Division of Legislative Services > Legislative Record > 2008

HJR 72: Joint Subcommittee Studying Public-Private Partnerships Regarding Seaports in Virginia

October 22, 2008

The joint subcommittee met in Norfolk for its third meeting.


Michael McClellan, Norfolk Southern Corp.
Norfolk Southern is the second largest eastern railroad carrier in terms of revenue and track mileage. In the last four quarters, Norfolk Southern generated over $10 billion, with coal and intermodal accounting for about 47% of this revenue. Intermodal is 20% of revenue and 41% of units. While Norfolk Southern serves most of the primary ports on the east coast and does significant intermodal and dry cargo business at all of them, the port facilities of Hampton Roads are of particular importance to the railroad for several reasons.

First, Norfolk Southern owns and operates a large general merchandise port facility, Lambert's Point Docks. Second, Norfolk is home to Lambert's Point coal piers, which provide the majority of Norfolk Southern's capacity for coal exports. Finally, the Hampton Roads container terminals, including the Portlock facility in Chesapeake, are a critical part of Norfolk Southern's overall intermodal network.

Mr. McClellan advised that Norfolk Southern has an extensive intermodal network serving the East Coast ports, but that the company could not comment directly on the merits of privatizing all or a portion of the property or operations of the Virginia Port Authority (VPA), as it does not know the structural form or economic costs and benefits that the Commonwealth might be considering for such a transaction. However, given that Norfolk Southern has a large portion of its international intermodal business generated from VPA facilities, it is a key stakeholder in this process and wants to ensure that whatever structure is ultimately adopted promotes the viability of this port. To this end, Mr. McClellan recommended three key criteria in evaluating any change in the current structure of the container operations of the VPA: economics, development, and investment.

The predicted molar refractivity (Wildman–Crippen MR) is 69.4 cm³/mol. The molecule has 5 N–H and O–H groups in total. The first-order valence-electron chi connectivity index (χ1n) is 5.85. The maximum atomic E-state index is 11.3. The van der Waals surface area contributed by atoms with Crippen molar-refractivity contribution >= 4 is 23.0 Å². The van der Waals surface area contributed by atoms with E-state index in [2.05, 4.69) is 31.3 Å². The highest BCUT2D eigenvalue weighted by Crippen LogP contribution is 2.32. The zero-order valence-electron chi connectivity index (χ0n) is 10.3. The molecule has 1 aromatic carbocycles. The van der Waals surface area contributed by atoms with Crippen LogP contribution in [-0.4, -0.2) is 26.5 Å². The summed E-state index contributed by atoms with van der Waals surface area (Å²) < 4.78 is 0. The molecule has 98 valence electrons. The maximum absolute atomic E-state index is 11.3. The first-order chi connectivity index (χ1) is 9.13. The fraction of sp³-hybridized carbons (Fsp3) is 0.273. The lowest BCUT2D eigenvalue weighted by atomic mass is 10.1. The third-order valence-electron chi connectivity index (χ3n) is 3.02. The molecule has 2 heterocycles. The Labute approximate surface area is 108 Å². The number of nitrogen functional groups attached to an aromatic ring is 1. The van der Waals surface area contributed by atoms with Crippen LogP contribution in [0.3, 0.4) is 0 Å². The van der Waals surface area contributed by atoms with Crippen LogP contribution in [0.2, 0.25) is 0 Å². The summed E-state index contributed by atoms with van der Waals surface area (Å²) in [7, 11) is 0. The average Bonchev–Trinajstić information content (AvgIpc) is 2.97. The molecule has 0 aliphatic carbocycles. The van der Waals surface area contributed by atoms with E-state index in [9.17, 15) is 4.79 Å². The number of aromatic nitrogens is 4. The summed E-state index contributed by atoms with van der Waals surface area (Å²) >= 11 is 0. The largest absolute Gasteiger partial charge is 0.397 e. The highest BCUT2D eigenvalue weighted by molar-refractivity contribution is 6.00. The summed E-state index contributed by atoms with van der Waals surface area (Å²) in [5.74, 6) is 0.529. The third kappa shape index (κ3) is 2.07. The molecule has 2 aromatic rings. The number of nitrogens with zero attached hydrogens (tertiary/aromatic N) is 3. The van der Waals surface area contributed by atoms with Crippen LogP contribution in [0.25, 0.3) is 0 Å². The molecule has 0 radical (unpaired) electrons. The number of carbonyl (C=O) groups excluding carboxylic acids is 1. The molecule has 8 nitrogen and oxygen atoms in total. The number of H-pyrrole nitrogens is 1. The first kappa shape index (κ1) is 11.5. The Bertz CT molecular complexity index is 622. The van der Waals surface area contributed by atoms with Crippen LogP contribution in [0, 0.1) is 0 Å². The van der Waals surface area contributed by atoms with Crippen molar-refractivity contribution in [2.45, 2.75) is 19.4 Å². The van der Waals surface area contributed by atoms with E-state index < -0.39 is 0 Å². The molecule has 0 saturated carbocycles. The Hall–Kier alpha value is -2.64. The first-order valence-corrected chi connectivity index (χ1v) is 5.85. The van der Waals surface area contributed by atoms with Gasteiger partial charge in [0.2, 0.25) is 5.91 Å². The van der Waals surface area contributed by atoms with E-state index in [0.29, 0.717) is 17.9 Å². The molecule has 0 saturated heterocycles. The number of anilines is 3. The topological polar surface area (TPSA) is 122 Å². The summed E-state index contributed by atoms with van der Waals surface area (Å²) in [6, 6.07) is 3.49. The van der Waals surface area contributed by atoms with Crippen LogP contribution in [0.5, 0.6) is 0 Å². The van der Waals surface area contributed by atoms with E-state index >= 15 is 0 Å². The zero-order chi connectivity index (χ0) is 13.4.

The first criterion should be preserving and enhancing the port's economic competitiveness. Steamship lines are extremely sensitive to even small changes in their overall cost structures. When costs go up for either port or inland services, the steamship lines have proven very adept at quickly shifting their networks to lower cost solutions when cost inputs change. This is particularly true when they perceive that these cost changes are structural and permanent. Thus, if a change in the current structure of the VPA would result in an increase in the cost structure and price structure of the port in a meaningful way, Norfolk Southern believes that this would be a negative for the port overall. Such a cost increase might manifest itself in container fees, increased debt by a new entity, or increased land rents or taxes, all of which would ultimately drive up the prices per unit to the steamship lines and ultimate shippers, driving away freight. Mr. McClellan suggested that developing privately funded and operated terminal facilities on Craney Island seems to be one of the approaches that the VPA might engage in to ensure cost competitiveness of the port, particularly for those steamship lines that are demanding their own terminal assets on the East Coast.

The second criterion is preserving and enhancing the port's economic development role and capabilities. While the vessel and port economics are the opening ante when steamship lines determine their vessel rotations, having a strong base of customers that receive or generate cargo is required for a winning hand. Competition to develop landside customers and facilities up and down the East Coast is fierce, and ensuring that the VPA or any new entity has an economic development mission, and is closely aligned with other economic development entities in the Commonwealth of Virginia, is a very important capability for the success of this, or any, port.